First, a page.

Dr. Ilka Gleibs from the London School of Economics told IBT that consumers should be worried because they have no control over what happens to the data.
News that Facebook could access audio from your phone led to a strong reaction on Twitter.
Pulitzer Prize winning journalist Barton Gellman, who has extensively covered Edward Snowden and the National Security Agency, tweeted that he was deleting his Facebook app in response to the upgrade.
Also last week, Facebook announced that it was increasing privacy controls for new users — assuring that posts are automatically set only to be visible to friends.
With files from Michael Talbot, CityNews.ca
Coming up on Breakfast Television this week:
On Monday, Mairlyn Smith stops by to show us some great ways to eat local!
We’re cooking with Indian flavours on Wednesday–what you need to get started at home.
Plus, to round off the week on Friday, fitness guru Trish Stratus is in to get us in the yoga routine!
Be sure to watch BT weekdays 5:30 to 9 a.m. on City, right here at BTtoronto.ca, or on our Breakfast Television mobile app for iOS and Android!
Does this sunny weather have you craving burgers on the BBQ? Claire Tansey shows us how to make the most simple and delicious burger of all time.
- 750 g medium ground beef
- 1 1/2 tsp coarse salt
Preheat barbecue to medium.
Shape beef into 6 patties, each about 1/2 inch thick. Press a shallow depression in centre of each patty to help keep its shape while cooking. Sprinkle both sides with salt. Season with fresh pepper.
Oil grill and barbecue burgers with lid closed for 5 to 7 min. Flip burgers, then continue grilling, with lid closed, until burgers are cooked, 6 more min. Let burgers rest 5 min before serving on toasted buns with your favourite toppings.
Prep 5 min | Total 15 min
Serves 6 | Per serving 415 calories, 18g protein, 38g fat, 665 mg sodium.
Tips to make the BEST burger:
- Start with medium ground beef (instead of lean or extra-lean). It has a lot more flavour, and most of the fat drips away while it’s cooking.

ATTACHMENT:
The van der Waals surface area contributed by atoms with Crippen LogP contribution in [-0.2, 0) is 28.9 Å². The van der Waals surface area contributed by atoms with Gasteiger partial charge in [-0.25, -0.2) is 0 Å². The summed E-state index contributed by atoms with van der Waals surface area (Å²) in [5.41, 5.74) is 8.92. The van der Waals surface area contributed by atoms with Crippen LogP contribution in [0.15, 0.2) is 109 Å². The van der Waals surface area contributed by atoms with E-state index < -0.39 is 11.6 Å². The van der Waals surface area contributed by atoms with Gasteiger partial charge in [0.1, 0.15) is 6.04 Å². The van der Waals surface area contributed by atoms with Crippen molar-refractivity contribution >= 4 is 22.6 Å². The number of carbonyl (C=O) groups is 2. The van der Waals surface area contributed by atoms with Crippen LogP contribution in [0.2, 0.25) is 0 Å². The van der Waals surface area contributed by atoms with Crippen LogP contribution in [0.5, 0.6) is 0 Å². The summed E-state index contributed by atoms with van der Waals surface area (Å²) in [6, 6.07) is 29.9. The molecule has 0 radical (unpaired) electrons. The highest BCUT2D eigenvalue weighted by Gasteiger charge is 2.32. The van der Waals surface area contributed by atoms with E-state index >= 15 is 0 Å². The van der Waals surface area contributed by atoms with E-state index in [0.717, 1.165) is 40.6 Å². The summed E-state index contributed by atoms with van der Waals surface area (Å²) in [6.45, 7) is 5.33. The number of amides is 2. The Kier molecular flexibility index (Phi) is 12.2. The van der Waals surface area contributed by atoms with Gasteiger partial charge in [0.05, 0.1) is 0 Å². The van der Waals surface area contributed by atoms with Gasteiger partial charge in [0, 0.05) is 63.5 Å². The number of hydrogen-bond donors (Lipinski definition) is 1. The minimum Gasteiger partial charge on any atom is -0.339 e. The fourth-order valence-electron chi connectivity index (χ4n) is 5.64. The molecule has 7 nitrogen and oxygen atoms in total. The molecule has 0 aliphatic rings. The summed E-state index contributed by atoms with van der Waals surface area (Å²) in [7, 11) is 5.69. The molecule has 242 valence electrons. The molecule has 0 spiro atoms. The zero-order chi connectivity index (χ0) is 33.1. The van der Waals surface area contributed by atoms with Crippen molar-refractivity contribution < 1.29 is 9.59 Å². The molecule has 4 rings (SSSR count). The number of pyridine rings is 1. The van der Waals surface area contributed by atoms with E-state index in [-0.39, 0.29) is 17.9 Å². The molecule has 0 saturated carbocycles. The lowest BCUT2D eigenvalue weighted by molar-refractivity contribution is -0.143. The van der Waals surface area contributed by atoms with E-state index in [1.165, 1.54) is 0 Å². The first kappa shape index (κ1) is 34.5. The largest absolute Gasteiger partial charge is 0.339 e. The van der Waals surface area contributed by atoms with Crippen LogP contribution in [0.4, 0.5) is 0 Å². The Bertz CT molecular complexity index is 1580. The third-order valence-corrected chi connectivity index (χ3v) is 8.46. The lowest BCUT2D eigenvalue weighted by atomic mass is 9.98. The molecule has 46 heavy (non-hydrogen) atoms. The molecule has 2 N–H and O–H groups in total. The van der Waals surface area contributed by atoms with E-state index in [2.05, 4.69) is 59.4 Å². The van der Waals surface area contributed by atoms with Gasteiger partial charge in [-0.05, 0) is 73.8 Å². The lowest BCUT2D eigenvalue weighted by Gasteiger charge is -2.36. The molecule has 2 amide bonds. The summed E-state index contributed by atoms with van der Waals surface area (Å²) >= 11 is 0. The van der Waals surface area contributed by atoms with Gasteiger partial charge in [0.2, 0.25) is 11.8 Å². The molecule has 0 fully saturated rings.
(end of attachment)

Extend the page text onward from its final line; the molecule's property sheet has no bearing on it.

- Mix the meat with your hands (instead of using utensils). This will ensure you don’t over-mix the meat, and it creates a nice texture.
- To make patties, take a handful of ground beef and shape it into a ball, then flatten it out. Don’t make the patties too thick — half an inch to an inch thick is the perfect size.
- Prevent burgers from puffing up into balls by taking your thumb and making a little indent in the middle of each patty.
- The grill should be hot before you add the patties — this will ensure they don’t stick, and they’ll achieve that caramelized exterior.
- Don’t flip them too many times. And never, ever press down on the patties with your spatula (that will make all the flavour escape!).
- Use grated cheese (instead of sliced) for extra oomph.
- Hollow out the lid of your bun to make more room for toppings.
- Our favourite condiment is sriracha mayo — just stir some of the hot sauce into mayo and slather it on!
Courtesy Claire Tansey
Sabrina Geremia is manager, integrated solutions, for Google and heads up its initiative to bring talented girls from around the globe into the tech industry.
1. Separate business and pleasure
I have three different email accounts: Work, personal Gmail for friends and a third I share with my husband (it’s where we keep our family calendar to manage appointments and travel plans). Without having different inboxes I’d find it hard to keep track of who I’ve responded to and who I haven’t.
2. Try face time
If an email thread becomes too long, includes too many people or is delivering bad news, it’s probably not the right medium. This is the moment to get up from your desk or pick up the phone and actually have a conversation.
3. Weed out the clutter
I get over 100 emails a day so I have to have a system. When my inbox is full of unread messages, the first thing I do is delete or archive the ones I don’t need to read — I can usually tell from the subject line. The second step is to prioritize (star or label) the most important ones, then deal with them.
4. Email etiquette
Emails should be short and punchy, not essays. I often use bullets, or I bold key messages to make it clear what the purpose of the email is. Also, I don’t care how short it is — that’s no excuse for sloppy grammar, spelling, salutations or language.
5. Stop the deluge!
I regularly take a few moments to unsubscribe from unwanted emails. Simple, I know, but it really makes a difference. I’ve also found that the less email I send the less I receive.
6. Schedule screen time
Every Friday I sit down with my assistant to look at the week ahead and prioritize my time. Then we slot in blocks of work time. I use it to catch up on my emails. When I’m with my family I make sure I spend real time with my children instead of being distracted by my phone. The same goes for my team. We’ve developed a culture of not sending work-related emails on weekends unless it’s incredibly urgent.